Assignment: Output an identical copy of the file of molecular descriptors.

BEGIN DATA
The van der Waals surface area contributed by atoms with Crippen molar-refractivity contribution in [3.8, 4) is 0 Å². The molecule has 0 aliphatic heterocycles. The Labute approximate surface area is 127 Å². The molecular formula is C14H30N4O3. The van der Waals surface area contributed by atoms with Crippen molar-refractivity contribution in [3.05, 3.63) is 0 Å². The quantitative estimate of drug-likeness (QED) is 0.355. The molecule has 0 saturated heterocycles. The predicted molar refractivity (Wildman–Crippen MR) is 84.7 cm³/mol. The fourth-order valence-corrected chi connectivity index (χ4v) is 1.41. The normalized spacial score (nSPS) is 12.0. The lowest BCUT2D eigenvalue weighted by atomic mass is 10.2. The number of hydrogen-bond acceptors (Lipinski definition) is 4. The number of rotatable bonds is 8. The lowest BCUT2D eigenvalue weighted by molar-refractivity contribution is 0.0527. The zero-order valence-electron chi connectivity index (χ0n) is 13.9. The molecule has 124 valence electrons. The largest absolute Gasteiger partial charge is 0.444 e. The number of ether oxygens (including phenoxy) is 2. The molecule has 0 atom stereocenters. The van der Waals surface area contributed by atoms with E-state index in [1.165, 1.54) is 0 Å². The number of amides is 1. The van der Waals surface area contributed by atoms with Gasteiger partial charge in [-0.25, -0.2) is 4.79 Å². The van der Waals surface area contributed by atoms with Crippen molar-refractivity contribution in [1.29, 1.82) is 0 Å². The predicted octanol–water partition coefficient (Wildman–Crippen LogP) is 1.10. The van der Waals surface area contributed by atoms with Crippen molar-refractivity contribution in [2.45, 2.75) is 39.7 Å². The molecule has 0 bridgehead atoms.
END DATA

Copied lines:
The van der Waals surface area contributed by atoms with Crippen molar-refractivity contribution in [3.8, 4) is 0 Å². The molecule has 0 aliphatic heterocycles. The Labute approximate surface area is 127 Å². The molecular formula is C14H30N4O3. The van der Waals surface area contributed by atoms with Crippen molar-refractivity contribution in [3.05, 3.63) is 0 Å². The quantitative estimate of drug-likeness (QED) is 0.355. The molecule has 0 saturated heterocycles. The predicted molar refractivity (Wildman–Crippen MR) is 84.7 cm³/mol. The fourth-order valence-corrected chi connectivity index (χ4v) is 1.41. The normalized spacial score (nSPS) is 12.0. The lowest BCUT2D eigenvalue weighted by atomic mass is 10.2. The number of hydrogen-bond acceptors (Lipinski definition) is 4. The number of rotatable bonds is 8. The lowest BCUT2D eigenvalue weighted by molar-refractivity contribution is 0.0527. The zero-order valence-electron chi connectivity index (χ0n) is 13.9. The molecule has 124 valence electrons. The largest absolute Gasteiger partial charge is 0.444 e. The number of ether oxygens (including phenoxy) is 2. The molecule has 0 atom stereocenters. The van der Waals surface area contributed by atoms with E-state index in [1.165, 1.54) is 0 Å². The number of amides is 1. The van der Waals surface area contributed by atoms with Gasteiger partial charge in [-0.25, -0.2) is 4.79 Å². The van der Waals surface area contributed by atoms with Crippen molar-refractivity contribution in [1.29, 1.82) is 0 Å². The predicted octanol–water partition coefficient (Wildman–Crippen LogP) is 1.10. The van der Waals surface area contributed by atoms with Crippen molar-refractivity contribution in [2.45, 2.75) is 39.7 Å². The molecule has 0 bridgehead atoms.